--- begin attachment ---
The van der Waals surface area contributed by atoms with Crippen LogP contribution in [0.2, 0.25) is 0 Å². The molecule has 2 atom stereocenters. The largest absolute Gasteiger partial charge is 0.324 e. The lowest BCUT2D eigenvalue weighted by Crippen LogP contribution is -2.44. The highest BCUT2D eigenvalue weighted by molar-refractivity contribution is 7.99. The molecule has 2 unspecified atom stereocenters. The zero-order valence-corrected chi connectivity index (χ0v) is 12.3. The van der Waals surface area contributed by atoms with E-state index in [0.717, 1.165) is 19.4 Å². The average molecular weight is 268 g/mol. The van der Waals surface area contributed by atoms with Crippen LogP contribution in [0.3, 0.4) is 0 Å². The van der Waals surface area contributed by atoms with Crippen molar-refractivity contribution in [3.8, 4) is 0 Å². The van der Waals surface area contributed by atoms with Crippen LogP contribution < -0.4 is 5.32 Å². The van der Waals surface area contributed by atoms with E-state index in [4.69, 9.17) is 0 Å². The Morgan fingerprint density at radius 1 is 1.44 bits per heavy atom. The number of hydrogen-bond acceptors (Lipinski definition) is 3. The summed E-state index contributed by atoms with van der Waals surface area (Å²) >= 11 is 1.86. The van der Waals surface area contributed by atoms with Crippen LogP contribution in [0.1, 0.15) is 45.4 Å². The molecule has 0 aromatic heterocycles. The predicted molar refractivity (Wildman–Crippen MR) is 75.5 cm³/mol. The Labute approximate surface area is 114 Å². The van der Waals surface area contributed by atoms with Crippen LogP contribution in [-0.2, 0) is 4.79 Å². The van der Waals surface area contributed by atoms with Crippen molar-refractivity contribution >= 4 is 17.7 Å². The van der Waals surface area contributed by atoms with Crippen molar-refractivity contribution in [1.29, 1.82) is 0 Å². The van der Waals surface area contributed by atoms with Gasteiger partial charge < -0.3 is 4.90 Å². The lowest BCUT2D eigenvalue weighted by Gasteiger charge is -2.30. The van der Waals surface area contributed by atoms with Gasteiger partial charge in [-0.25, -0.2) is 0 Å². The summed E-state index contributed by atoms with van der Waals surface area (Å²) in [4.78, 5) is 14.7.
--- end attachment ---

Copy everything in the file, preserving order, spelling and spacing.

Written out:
The van der Waals surface area contributed by atoms with Crippen LogP contribution in [0.2, 0.25) is 0 Å². The molecule has 2 atom stereocenters. The largest absolute Gasteiger partial charge is 0.324 e. The lowest BCUT2D eigenvalue weighted by Crippen LogP contribution is -2.44. The highest BCUT2D eigenvalue weighted by molar-refractivity contribution is 7.99. The molecule has 2 unspecified atom stereocenters. The zero-order valence-corrected chi connectivity index (χ0v) is 12.3. The van der Waals surface area contributed by atoms with E-state index in [0.717, 1.165) is 19.4 Å². The average molecular weight is 268 g/mol. The van der Waals surface area contributed by atoms with Crippen LogP contribution in [0.3, 0.4) is 0 Å². The van der Waals surface area contributed by atoms with Crippen molar-refractivity contribution in [3.8, 4) is 0 Å². The van der Waals surface area contributed by atoms with Crippen LogP contribution < -0.4 is 5.32 Å². The van der Waals surface area contributed by atoms with E-state index in [4.69, 9.17) is 0 Å². The Morgan fingerprint density at radius 1 is 1.44 bits per heavy atom. The number of hydrogen-bond acceptors (Lipinski definition) is 3. The summed E-state index contributed by atoms with van der Waals surface area (Å²) >= 11 is 1.86. The van der Waals surface area contributed by atoms with Crippen LogP contribution in [0.1, 0.15) is 45.4 Å². The molecule has 0 aromatic heterocycles. The predicted molar refractivity (Wildman–Crippen MR) is 75.5 cm³/mol. The Labute approximate surface area is 114 Å². The van der Waals surface area contributed by atoms with Crippen LogP contribution in [-0.2, 0) is 4.79 Å². The van der Waals surface area contributed by atoms with Crippen molar-refractivity contribution >= 4 is 17.7 Å². The van der Waals surface area contributed by atoms with Crippen molar-refractivity contribution in [1.29, 1.82) is 0 Å². The van der Waals surface area contributed by atoms with Gasteiger partial charge < -0.3 is 4.90 Å². The lowest BCUT2D eigenvalue weighted by Gasteiger charge is -2.30. The van der Waals surface area contributed by atoms with Gasteiger partial charge in [-0.25, -0.2) is 0 Å². The summed E-state index contributed by atoms with van der Waals surface area (Å²) in [4.78, 5) is 14.7.